Those House Republicans Who Separated From The Party With Guns

A group of House Republicans bucked their party to vote on gun legislation on Wednesday, supporting measures taken after mass shootings in Buffalo, New York and Ovaldi, Texas last month.

A notable piece of legislation passed for the Chamber was the Protect Our Children Act, a body of law that seeks to tighten gun restrictions. Among the provisions are raising the minimum age for purchasing a semi-automatic weapon from 18 to 21 and banning civilians from using high-capacity magazines.

The legislation is doomed to failure in the Senate due to broad Republican opposition. The package was approved in the House of Representatives in a largely partisan vote by 223 to 204. Not a single Republican voted.

Five Republicans defected from the party in support of the measure: Representatives. Adam Kinzinger (Illinois), Anthony Gonzalez (Ohio), Brian Fitzpatrick (Pennsylvania), Chris Jacobs (New York) and Fred Upton (Michigan).

Kinsinger, Gonzalez, Jacobs and Upton are not all seeking re-election this year. Jacobs withdrew from his bid for another term last week after he came under fire within the party for expressing support for an assault weapons ban.

Representatives voted in favor of the package despite the party leadership’s call against the legislation. The office of Minority Whip Steve Scalise (R-La.) sent a memo to House Republican offices on Tuesday encouraging members of Congress to vote “no” to the sweeping measure.

“In the aftermath of the foolish and malevolent shootings seen in recent months, a majority has pieced together this reactionary package of legislation that flagrantly violates the Second Amendment rights of law-abiding citizens and impedes Americans’ ability to defend themselves and their families,” the memo says.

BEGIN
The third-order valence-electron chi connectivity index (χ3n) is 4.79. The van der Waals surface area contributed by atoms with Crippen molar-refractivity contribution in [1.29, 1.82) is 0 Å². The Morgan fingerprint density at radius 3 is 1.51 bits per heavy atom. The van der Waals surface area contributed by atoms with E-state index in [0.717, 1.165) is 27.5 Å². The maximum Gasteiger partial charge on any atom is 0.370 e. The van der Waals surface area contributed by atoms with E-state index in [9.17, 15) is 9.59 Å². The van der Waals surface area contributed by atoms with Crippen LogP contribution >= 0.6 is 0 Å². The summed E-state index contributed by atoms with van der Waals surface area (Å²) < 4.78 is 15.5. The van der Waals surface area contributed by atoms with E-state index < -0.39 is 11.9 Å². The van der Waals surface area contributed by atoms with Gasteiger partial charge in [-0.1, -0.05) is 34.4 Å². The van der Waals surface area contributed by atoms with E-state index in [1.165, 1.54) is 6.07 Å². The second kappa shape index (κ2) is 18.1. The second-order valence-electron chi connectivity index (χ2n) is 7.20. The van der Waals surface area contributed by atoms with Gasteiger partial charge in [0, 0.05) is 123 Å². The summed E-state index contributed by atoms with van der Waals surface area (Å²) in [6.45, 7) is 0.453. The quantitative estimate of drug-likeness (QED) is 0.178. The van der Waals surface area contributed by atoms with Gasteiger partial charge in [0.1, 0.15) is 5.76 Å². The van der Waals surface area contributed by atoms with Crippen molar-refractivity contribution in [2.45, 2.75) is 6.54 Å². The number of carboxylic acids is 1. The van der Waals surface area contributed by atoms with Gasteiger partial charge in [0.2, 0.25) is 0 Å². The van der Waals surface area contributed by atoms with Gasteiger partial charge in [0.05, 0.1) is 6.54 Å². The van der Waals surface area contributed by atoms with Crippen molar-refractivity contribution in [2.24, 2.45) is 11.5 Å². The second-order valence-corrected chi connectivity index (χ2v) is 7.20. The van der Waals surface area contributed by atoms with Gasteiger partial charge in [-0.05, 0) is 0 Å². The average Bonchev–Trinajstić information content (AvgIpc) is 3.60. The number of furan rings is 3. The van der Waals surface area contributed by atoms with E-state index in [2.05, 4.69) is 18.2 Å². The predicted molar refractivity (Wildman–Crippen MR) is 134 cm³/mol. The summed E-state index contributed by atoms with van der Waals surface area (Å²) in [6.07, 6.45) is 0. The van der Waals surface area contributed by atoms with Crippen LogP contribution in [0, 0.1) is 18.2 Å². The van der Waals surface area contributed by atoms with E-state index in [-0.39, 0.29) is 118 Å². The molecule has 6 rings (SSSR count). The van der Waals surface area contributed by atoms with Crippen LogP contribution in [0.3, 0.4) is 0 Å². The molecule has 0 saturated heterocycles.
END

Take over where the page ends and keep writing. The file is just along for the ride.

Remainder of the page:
In addition to voting on the entire package, the board also voted on each individual item. However, the full package is the only legislation that will be sent to the Senate for consideration.

Last week, Minority Leader Steny Hoyer (D) said the House of Representatives would vote on each item “to put Republicans on record on each of these gun safety issues.”

Six of the seven items passed in largely partisan votes, with only a few Republicans joining the Democrats. However, the latest ruling enjoys broad bipartisan support. Orders the attorney general to submit a report to congressional committees detailing individuals who were unable to purchase a firearm because they failed a background check.

re \ come back. Jim Jordan (R-Ohio), the ranking member of the House Judiciary Committee, recommended that members vote against the first six provisions, but indicated support for the last provision.

Kinzinger, Fitzpatrick, and Jacobs supported all six items that Jordan recommended to the Congress against. A number of other Republicans joined the trio in voting for some individual measures.

The provision that would impose a ban on shock storage for civilians garnered the most Republican support among the measures Jordan recommended a vote against.

The initiative passed by 233–194 votes, with 13 Republicans bucking the party: Representatives. Mike Turner (Ohio), John Katko (New York), Anthony Gonzalez (Ohio), Chris Jacobs (New York), Nicole Malliotakis (New York), Chris Smith (New Jersey), Maria Salazar (Florida), David Valadao (California), Ken Calvert (California) David Joyce (Ohio), Kinzinger, Upton and Jacobs.

The item calling for the minimum age to purchase a firearm from 18 to 21 was acquitted by a vote of 228-199. Ten Republicans supported the effort: Turner, Catko, Upton, Gonzalez, Fitzpatrick, Kinzinger, Jacobs, Malliotakis, Smith and Salazar.

The list of GOP defectors was similar to the measure that untraceable firearms and rifles that do not have serial numbers, also referred to as ghost weapons, undergo background checks and receive serial numbers.

The House passed the ruling by a vote of 226–194, with eight “yes” votes: Fitzpatrick, Kinzinger, Jacobs, Katko, Malliotakis, Upton, Gonzalez and Smith.

Regarding the provision creating new federal offenses of gun trafficking and buying firearms from straw, which is when people unable to clear background checks buy firearms through an agent, 7 Republicans bucked the party to support the measure in a vote of 226-197.

Fitzpatrick, Kinzinger, Malliotakis, Gonzalez, Jacobs, Salazar and Katko voted “yes.”

Four Republicans voted in favor of the provision calling for a ban on civilian use of ammunition magazines containing more than 15 rounds: Kinsinger, Jacobs, Upton and Fitzpatrick. The measure passed by a vote of 220 to 207.

The ruling with the least GOP support seeks to promote safe storage of guns in homes where minors have access to firearms. Kinzinger, Fitzpatrick, and Jacobs were the only dissenters from the Republican Party. However, this effort eventually passed the House of Representatives by a vote of 220-205.

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